Tableau Server Logs and Log File Locations

Tableau Server generates log files as a normal part of its functioning. Each service that runs as part of Tableau Server generates its own logs. These log files include information about what is happening on the server, what the service or process is doing, and what, if any errors or warnings are generated. The extent of information in the logs depends on which service is writing the logs, what the logging levels are set to, and what is happening on the server.

Log files can be useful in helping to identify and fix issues that Tableau Server is having. In some cases, system administrators may be able to look at logs and find clues to what is happening, but in most situations the Tableau Server logs are most useful for Tableau Support. When you open a case with Support, you may be asked to send log files from your server.

Note: The specific directories and logs generated by Tableau Server depend on the version of server you are running, and which processes you have configured. New services and processes are added periodically to support new functionality. For details about processes or services you might find logs for, see Tableau Server Processes.

Tableau Server log files on an active cluster

As a best practice you should not edit or delete log files in an active Tableau Server installation. Doing this can cause unexpected behavior or server downtime. Most Tableau Server logs are written to a location in the data directory. Some logs are written to other locations.

The easiest and safest way to gather and view server log files is to create a log archive, which is a zipped collection of logs from all nodes in a cluster. If you think you may need old logs for any reason, for example, to compare with new logs after doing an upgrade, or to send to Tableau Support when troubleshooting a server issue, create a zip archive, and move the archive to a safe location that is not part of your Tableau Server infrastructure. For more information about log files in a log archive, see Server Log Files in a zipped archive.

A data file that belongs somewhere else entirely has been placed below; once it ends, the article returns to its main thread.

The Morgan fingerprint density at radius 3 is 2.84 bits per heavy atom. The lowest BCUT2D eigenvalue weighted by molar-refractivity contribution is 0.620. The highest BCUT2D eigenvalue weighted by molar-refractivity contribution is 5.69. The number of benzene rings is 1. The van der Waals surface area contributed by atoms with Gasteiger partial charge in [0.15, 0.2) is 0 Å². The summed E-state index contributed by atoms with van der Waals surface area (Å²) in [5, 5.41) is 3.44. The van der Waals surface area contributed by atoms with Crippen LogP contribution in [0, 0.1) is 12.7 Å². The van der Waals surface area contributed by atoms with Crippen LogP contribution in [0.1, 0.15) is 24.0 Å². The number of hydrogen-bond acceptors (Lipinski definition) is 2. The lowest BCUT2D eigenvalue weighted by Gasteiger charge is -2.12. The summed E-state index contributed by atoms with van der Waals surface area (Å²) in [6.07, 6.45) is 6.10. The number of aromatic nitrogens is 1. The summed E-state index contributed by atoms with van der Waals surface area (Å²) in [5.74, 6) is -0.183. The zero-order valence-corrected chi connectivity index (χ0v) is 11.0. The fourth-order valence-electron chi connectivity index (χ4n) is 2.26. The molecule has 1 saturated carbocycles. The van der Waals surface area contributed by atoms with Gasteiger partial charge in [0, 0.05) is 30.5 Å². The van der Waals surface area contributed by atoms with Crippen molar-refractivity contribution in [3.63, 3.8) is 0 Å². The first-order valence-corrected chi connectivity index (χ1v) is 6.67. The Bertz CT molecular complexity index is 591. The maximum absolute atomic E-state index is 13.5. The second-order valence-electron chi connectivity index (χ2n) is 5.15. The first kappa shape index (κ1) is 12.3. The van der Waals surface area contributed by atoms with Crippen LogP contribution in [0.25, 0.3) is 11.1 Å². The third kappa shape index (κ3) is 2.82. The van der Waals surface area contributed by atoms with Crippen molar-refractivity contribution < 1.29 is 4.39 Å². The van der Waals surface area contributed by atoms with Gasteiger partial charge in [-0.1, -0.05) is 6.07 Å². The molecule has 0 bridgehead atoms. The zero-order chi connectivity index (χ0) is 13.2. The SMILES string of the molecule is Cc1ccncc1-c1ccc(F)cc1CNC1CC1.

Logs can take up a good deal of space, especially on a heavily used server. You can use the tsm maintenance cleanup command to remove logs you no longer want or need. but if you think you may need your existing logs, consider archiving them before cleanup.

Primary log locations on a working Tableau Server installation

Most of the Tableau Server logs are written to the data directory, /var/opt/tableau/tableau_server/data/tabsvc/logs/. Subdirectories are created for each instance of a service, with a name that includes the service name and the version code. For example:


Configuration file locations on a working Tableau Server installation

In addition to logs for each service or process,, a config subdirectory contains configuration information about the service.


Tableau Support may ask you to gather some of these if you are working with them on a server issue. The contents can be analyzed by Support.

Logs that are not written in the primary location

A few logs are not part of the main set of logs, and are written to locations other than the normal log directories:

  • The TSM log. The tsm.log file is located in <home dir>/.tableau/tsm .
  • The install log. The app-install.log file is located in /var/opt/tableau/tableau_server/logs .
  • The upgrade log. The app-upgrade.log file is located in /var/opt/tableau/tableau_server/logs .
  • Bash script logs. Most Tableau Server bash scripts located in the /scripts directory (/opt/tableau/tableau_server/packages/scripts.<version>)¬†generate their own logs. These are written to the /var/tmp directory each time a script is run.

Server Log Files in a zipped archive

You may want to look at Tableau Server log files, or need to send them to Tableau Support if you have a problem with your server. Use the tsm maintenance ziplogs command to create a zipped archive of log files from all nodes in your installation. By default, Tableau Server log file archives are gathered in a zip file called, but you can specify a different file name when you create the archive. You can copy the archive from the server to a local computer and open it there, or send it to Tableau Support.

When you unzip the archive, a directory is created for each node in the cluster, and in that directory are sub-directories for each service or process using this naming convention:


If there are multiple instances of a service on a node, there will be multiple directories for that service, one for each instance. For example, if you have two Backgrounders on a node, you will see directories like these:


The specific directories and logs in the zip file depend on what version of Tableau Server you have, and which processes you have configured. For details about processes or services you might find logs for, see Tableau Server Processes.

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